TNT Promotes 'Perception' With Electromagnetic Dot Display Window

TNT Perception - Electromagnetic Dot Display

Electromagnetic dot displays (aka flip-disc display, flip-dot displays) may be best known for being used on the arrival/departure boards at bus stations, airports and scoreboards. A sign can be made up of hundreds (or thousands) of individual two-sided magnetized discs. One side of the disc is usually black and the other side is a bright colour such as white or fluorescent green. When a current is sent through the closely coupled electromagnetic coil the disc will flip to one side, it remains in that position the current is reversed through the coil flipping the disc to the opposite side.

Brooklyn-based digital shop Breakfast leveraged electromagnetic dot display to create an interactive display to promote the new TNT drama ‘Perception’ starring Eric McCormack. McCormack’s character, Dr. Daniel Pierce is an eccentric neuro-scientist who assists the FBI in cases that include anagrams (are there a lot of those?).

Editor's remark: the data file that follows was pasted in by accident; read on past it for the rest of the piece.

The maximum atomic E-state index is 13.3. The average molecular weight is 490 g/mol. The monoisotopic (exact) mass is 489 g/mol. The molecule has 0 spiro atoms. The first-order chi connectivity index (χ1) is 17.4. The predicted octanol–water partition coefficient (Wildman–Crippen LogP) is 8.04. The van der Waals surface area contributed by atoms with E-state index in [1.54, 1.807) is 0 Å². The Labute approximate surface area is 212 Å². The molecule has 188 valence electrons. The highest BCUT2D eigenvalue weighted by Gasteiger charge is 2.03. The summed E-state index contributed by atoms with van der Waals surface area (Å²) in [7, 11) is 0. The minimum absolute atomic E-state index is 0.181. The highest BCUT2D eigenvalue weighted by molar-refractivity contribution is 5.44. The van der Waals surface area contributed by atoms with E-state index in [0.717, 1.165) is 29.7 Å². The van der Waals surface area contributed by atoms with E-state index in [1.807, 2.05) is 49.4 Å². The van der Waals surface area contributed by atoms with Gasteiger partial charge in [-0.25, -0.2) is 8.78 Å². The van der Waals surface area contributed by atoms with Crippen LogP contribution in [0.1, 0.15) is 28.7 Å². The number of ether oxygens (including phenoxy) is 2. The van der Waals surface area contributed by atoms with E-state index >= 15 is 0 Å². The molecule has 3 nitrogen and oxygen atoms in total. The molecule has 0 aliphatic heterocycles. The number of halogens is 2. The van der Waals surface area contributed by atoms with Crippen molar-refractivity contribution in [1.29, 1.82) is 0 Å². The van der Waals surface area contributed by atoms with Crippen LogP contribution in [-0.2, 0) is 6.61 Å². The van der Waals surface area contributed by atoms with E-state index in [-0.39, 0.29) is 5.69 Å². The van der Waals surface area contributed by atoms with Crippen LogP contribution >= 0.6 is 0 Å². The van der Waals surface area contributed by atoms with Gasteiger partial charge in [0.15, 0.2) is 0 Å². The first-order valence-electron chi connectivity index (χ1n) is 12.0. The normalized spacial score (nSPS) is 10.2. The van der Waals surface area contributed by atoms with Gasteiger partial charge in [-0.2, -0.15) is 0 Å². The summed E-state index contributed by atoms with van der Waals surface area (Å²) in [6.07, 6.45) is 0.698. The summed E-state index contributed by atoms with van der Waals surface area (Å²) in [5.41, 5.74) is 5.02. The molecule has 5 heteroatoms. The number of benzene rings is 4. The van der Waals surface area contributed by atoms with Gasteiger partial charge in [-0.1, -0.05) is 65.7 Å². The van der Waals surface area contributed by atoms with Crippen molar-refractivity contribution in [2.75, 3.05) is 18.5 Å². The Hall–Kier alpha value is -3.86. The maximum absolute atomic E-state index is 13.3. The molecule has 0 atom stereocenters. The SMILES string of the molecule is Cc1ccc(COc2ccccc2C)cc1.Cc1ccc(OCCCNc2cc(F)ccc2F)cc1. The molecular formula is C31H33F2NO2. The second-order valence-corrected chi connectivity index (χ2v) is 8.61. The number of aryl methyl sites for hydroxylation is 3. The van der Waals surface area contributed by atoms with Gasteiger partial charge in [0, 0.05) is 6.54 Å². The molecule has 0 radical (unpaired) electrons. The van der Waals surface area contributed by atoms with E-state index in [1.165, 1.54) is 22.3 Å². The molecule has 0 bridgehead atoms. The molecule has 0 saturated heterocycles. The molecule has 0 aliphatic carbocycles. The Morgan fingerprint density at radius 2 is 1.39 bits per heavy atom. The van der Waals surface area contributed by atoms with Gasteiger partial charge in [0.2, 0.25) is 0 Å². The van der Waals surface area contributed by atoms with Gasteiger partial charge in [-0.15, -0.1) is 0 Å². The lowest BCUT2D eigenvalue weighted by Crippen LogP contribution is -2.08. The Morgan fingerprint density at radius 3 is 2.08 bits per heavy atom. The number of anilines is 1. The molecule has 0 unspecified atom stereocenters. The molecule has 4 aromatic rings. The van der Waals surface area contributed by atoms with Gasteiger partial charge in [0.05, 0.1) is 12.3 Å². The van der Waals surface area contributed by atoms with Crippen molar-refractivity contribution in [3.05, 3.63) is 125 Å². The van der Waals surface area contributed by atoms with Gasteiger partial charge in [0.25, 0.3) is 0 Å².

Breakfast used the idea of anagram-solving and filled the sign with what appear to be hundreds of random words. The sign made up of 40,000 individual discs was programmed to spin from black to white 15 times faster than they were designed. As people walked past the sign the words would fall away revealing a hidden phrase.

The window display will in place at 32nd St. and 6th Ave., New York until July 29th.

USA

Comments

  1. Marsha Lowell says

    This
    is such a cool idea! I’m not too sure how it relates to Perception but, hey, it
    has succeeded in getting me intrigued about the show! I had barely heard about
    the series prior to this, other than a few Dish coworkers mentioning it in
    passing, so I’m surprised to see such an elaborate ad campaign. Do you know
    when the show airs? I am going to have to set my DVR for it. Luckily, I have
    the Hopper DVR box that is loads of recording space so, if the advertising
    turns out to be the best part of the show, at least I didn’t sacrifice a
    substantial amount of memory on it. Kudos to whoever thought up this marketing
    idea!  
     

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